If you live in Melbourne and have an old PC collecting dust in the garage, Dell will take it off your hands for one day only - tomorrow - and process the materials using environmentally-safe methods.
Dell is holding a free computer recycling day tomorrow at University of Melbourne.
If you've got an old PC that has been collecting dust in the garage, Dell will take it off your hands and process the materials using environmentally-safe methods.
Dell says up to three million computers a year are retired, with many of them finding their final resting place in council tips. But PCs contain many hazardous chemicals and heavy metals that can seriously pollute groundwater.
According to Dell, it is able to recover 97 per cent of the materials from PCs on average with the remaining three per cent going into landfill.
The equipment is disassembled and components recycled, for example: copper wire and polymer coating, circuit boards and copper, precious metal lead and other metals, unleaded glass, plastics where possible (and into things like fence posts and pallets), steel and other metals.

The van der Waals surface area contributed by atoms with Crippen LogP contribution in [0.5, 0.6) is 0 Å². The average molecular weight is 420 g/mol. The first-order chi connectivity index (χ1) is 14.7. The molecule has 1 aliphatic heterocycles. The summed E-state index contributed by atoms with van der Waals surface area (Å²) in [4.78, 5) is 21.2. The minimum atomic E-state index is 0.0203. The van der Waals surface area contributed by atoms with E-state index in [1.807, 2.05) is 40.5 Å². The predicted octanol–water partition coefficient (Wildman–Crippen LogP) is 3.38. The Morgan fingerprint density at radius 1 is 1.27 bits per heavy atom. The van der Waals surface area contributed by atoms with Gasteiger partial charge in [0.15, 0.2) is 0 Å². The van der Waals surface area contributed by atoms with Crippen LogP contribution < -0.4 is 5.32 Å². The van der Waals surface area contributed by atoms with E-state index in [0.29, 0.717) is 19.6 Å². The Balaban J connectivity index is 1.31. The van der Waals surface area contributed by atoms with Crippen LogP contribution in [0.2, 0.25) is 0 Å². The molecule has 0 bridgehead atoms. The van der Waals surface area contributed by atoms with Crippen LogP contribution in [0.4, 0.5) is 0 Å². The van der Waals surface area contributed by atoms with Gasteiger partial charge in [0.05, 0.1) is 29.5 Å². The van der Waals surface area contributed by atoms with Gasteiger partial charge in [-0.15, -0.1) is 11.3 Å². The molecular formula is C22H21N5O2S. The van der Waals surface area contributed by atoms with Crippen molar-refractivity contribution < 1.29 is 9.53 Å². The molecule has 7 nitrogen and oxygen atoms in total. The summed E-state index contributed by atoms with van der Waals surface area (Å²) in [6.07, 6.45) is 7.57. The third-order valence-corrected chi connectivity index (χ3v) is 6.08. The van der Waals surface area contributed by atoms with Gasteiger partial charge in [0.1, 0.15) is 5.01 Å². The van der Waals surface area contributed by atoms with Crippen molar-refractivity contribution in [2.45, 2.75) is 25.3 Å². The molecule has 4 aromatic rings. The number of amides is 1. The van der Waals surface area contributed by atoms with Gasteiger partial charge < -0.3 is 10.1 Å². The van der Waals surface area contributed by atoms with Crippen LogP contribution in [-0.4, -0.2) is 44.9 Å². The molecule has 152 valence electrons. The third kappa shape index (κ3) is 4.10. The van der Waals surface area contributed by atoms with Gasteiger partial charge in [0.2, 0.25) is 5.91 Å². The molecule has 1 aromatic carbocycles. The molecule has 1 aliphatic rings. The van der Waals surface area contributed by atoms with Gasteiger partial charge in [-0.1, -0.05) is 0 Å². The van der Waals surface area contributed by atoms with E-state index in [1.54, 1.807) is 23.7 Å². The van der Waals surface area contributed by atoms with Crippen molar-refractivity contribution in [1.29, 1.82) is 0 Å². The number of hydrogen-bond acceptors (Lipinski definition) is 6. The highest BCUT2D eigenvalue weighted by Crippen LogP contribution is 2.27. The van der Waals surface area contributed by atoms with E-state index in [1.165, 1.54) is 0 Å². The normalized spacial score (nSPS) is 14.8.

You can drop off up to three old hunk-o-junk PCs at University of Melbourne's Parkville Campus between 9am and 3pm tomorrow -- Saturday, October 14.
Dell is also accepting one monitor, printer, keyboard and mouse per PC for recycling.
Dell collected a staggering 75 tonnes of dead PCs at its previous recycling days in Sydney, Brisbane and Wellington (NZ). Perth residents will get a recycling day in November.
If you're not in Melbourne, you can still have your PC recycled, but you have to purchase a new Dell PC at the same time.
Dell says by the end of 2006, it will agree to take back any Dell-branded PC free of charge for recycling.
Dell issued the following facts about its previous recycling efforts:
- Most of the PCs recycled are generic "beige box" PCs or other manufacturers who don't have recycling services.
- The PCs people drop off typically date from the early 1990s, and 10 per cent were from the 70s and 80s. (Dell judged that most of the PCs had reached the end of their useful life.)
- Some of the oldest systems recycled by Dell include a Commodore 64 (circa 1983), complete with manuals and cassette tape player, an early model IBM PC and a Amstrad 'luggable' PC.
There's more info at www.dell.com.au/recycle.